If I remember correctly, my friend Chuck Prophet, from my San Francisco days, had a term for a few choice licks—he called them “relocation licks.” Relocation is not a term used at Juilliard or Berklee, so bear with me while I try to explain.
A relocation lick is a phrase so genre-specific that one can move (relocate) to the area the lick represents! In the case of this lesson, pack your bags and get a one-way ticket to Nashville or Texas.
We will start with a phrase everyone knows (Fig. 1) to give the subsequent phrases you'll learn some context. This is a cliché using sixths—think of the intro to Sam and Dave’s “Soul Man.” Please note that the beginning two notes, B and G, are found within the confines of a G barre chord. Make this your musical and visual reference for easy transposition.
Okay, here goes—although you probably know this lick already. Again, use the G barre chord as a reference and use a pick for the 3rd string and middle finger for the 1st string. If this is uncomfortable or incompatible with your own technical approach, strum downward on the top three strings while muting the unwanted 2nd string. Personally, I find the hybrid-picking approach much easier, and it allows for some pinging and popping when the middle finger aggressively snaps the 1st string.
It's beneficial to transpose this phrase, so we will play it in G, C, and D. I suggest you play the corresponding barre chord before playing the lick. This way you can internalize the transposition reference. In a few seconds you won’t need to play the barre chord, but you'll be able to transpose this lick—and the upcoming ones—quickly and effortlessly.
Now we’ll push the envelope with the lick in Fig. 2, which hopefully will be new to you. Because we start this phrase on the second scale step of G (A on the 2nd fret), we leave the comfy surroundings of the 3rd-position barre chord. Try to visually superimpose the chord as a reference point. Again, I suggest employing a hybrid approach that allows for some popping when you snap the 1st string.
Next, let’s play the previous phrase descending (Fig. 3). Again, try to visualize the corresponding barre chord, and try to employ a committed snap on the 1st string. You can get a chicken pickin’ sound by pulling the string so it strikes the fretboard. Don't be apprehensive about using some middle-finger muscle.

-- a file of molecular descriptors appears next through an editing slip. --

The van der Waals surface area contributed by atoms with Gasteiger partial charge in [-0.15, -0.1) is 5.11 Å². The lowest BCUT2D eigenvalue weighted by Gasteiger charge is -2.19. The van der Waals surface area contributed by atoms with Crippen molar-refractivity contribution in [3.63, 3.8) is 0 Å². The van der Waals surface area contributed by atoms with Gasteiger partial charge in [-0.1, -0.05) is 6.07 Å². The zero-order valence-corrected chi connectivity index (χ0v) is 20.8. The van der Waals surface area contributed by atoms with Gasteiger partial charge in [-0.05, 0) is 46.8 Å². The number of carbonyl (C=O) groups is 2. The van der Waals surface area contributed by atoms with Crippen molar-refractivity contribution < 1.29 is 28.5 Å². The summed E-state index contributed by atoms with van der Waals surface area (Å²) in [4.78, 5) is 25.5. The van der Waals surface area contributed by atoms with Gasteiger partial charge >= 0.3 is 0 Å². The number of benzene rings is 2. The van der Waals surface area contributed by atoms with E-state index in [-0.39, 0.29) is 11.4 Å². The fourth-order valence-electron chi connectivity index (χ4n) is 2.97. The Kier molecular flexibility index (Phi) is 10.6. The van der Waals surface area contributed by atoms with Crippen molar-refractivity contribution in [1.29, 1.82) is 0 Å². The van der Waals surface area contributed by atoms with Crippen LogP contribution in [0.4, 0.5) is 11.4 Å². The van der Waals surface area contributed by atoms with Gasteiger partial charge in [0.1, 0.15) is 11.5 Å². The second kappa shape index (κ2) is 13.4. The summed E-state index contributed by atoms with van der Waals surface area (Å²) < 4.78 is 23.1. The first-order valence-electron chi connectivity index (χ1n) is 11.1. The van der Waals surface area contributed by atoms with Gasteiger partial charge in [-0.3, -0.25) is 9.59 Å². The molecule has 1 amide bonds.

Again, the next phrase in Fig. 4 is based on the first lick of this lesson—but this incorporates a suspension that creates a steel-guitar flavor. Make sure that when bending strings you use all available fingers in their respective position to assist the bend and keep it in tune. This phrase requires some 2nd-finger bending muscle, so make sure you have your 1st finger help. I've added a rhythm so you can hear the phrases in context. As before, I suggest you employ the pick and index of your picking hand to play strings 3 and 1.
Last, we’ll play the previous phase descending (Fig. 5). I love this sound, because by starting on the suspension we incorporate the soulful sound of the IV–I cadence. This is the essence of many of my favorite steel-guitar sounds.
I hope this was fun and easy for all of you, and thanks for checking in.
Billboard calls Jim Campilongo “an American treasure." He spins a musical web that ranges from gorgeous to sinister, and in 2011 the Fender Custom Shop released his signature model Telecaster. His band with Norah Jones, the Little Willies, released For the Good Times
in early 2012 on Blue Note. For more info and downloadable lessons that cover blues, country, jazz, and more, visit jimcampilongo.com/lessons